I do not normally advocate sticking one’s head into the sand when it comes time to face unpleasant truths. I try my hardest to approach life’s little challenges with boldness and bravery, and did not even shy away from December 21, but awaited my fate calmly as a grown-up ought to. Nothing happened, naturally, but my point is that running and hiding does little to solve everyday problems.
Apocalyptic problems, on the other hand, might be a different matter. A few months ago I came across VIVOS, a company that eloquently subtitles itself “The Underground Shelter Network for Long-Term Survival of Future Catastrophes.” If you, like me, had never really given much thought to future catastrophes, then perhaps you should: watch the video on the main page, or just skip to the really bad news at minute 2:44.
Finished? Yep, that’s how many ways your life could end horribly in the near future. I think they forgot Robot Takeover, but whatever.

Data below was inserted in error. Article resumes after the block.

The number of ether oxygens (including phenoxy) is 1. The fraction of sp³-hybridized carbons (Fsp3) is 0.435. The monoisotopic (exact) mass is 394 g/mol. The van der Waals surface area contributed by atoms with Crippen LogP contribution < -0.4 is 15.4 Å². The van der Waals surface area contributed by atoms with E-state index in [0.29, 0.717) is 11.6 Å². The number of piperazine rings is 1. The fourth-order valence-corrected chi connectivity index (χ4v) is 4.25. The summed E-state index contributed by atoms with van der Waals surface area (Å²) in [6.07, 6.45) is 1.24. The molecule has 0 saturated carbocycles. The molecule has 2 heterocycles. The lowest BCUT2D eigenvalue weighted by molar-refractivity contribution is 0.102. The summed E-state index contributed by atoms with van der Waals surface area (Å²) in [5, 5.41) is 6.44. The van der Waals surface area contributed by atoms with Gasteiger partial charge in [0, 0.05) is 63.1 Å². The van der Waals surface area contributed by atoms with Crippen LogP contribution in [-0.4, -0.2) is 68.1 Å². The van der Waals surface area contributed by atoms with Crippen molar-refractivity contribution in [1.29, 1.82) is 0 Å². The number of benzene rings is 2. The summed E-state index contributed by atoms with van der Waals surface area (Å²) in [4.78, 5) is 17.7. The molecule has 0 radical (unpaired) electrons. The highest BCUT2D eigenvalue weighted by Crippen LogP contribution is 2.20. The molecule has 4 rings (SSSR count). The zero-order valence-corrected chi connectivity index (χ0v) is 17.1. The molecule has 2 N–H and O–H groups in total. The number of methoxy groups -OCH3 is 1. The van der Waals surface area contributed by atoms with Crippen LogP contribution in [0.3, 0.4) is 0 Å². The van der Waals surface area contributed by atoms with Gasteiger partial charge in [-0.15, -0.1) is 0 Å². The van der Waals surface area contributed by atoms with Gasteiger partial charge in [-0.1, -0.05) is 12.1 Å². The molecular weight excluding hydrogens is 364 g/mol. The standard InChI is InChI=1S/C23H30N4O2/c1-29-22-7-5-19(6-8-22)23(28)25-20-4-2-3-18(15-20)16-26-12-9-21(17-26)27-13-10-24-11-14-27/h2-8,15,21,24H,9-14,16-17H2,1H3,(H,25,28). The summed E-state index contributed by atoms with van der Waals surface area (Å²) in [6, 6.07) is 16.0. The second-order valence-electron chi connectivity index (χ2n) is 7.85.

Even so, I’d still never really considered enlisting in one of these underground bunkers to live out the decades or centuries of a world-ending catastrophe until it’s time to emerge and repopulate the human race. Until, that is, I caught sight of an article by the Guardian claiming that there is a 2.7% chance the asteroid Apophis will impact with Earth when it passes within 22,364 miles of it in April 2029.
Yes, thanks to Apophis, I now have a fully developed appreciation for why someone might sink their fortune into a tiny underground apartment even hobbits would refuse to live in. The fact that this potentially pernicious projectile is dubbed a “doomsday” asteroid does nothing to help. (Oh and incidentally, Apophis is the Greek name for Apep, who was the ancient Egyptian version of utter darkness and supreme evil all rolled into one and made incarnate. How is that supposed to help?)
Realistically speaking, I have little to no chance of affording an underground shelter. Moreover, there is a selection committee that determines whether or not one is even allowed to buy in. Considering that my contributions to society are so far limited to possessing one smarter-than-average and one dumber-than-average dog, I’d say the outlook is grim.
But if I win the lottery, that won’t stop me from trying.
News update: NASA has since ruled out an Earth impact in 2036, but I'm still not taking any chances.